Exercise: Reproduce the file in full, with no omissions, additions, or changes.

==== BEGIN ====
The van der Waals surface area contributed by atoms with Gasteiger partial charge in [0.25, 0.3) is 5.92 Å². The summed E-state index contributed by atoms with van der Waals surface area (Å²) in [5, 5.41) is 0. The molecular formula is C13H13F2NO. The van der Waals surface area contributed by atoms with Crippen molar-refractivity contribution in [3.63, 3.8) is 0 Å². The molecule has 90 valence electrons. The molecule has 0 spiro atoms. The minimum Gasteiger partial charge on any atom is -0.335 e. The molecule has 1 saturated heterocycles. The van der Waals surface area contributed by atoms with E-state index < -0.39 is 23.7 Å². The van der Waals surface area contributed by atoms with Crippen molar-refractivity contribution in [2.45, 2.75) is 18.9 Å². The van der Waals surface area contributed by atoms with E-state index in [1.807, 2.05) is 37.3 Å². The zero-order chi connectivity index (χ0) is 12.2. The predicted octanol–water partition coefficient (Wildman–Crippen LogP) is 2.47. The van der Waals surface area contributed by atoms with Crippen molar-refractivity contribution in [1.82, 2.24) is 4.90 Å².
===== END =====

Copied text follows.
The van der Waals surface area contributed by atoms with Gasteiger partial charge in [0.25, 0.3) is 5.92 Å². The summed E-state index contributed by atoms with van der Waals surface area (Å²) in [5, 5.41) is 0. The molecular formula is C13H13F2NO. The van der Waals surface area contributed by atoms with Crippen molar-refractivity contribution in [3.63, 3.8) is 0 Å². The molecule has 90 valence electrons. The molecule has 0 spiro atoms. The minimum Gasteiger partial charge on any atom is -0.335 e. The molecule has 1 saturated heterocycles. The van der Waals surface area contributed by atoms with E-state index < -0.39 is 23.7 Å². The van der Waals surface area contributed by atoms with Crippen molar-refractivity contribution in [2.45, 2.75) is 18.9 Å². The van der Waals surface area contributed by atoms with E-state index in [1.807, 2.05) is 37.3 Å². The zero-order chi connectivity index (χ0) is 12.2. The predicted octanol–water partition coefficient (Wildman–Crippen LogP) is 2.47. The van der Waals surface area contributed by atoms with Crippen molar-refractivity contribution in [1.82, 2.24) is 4.90 Å².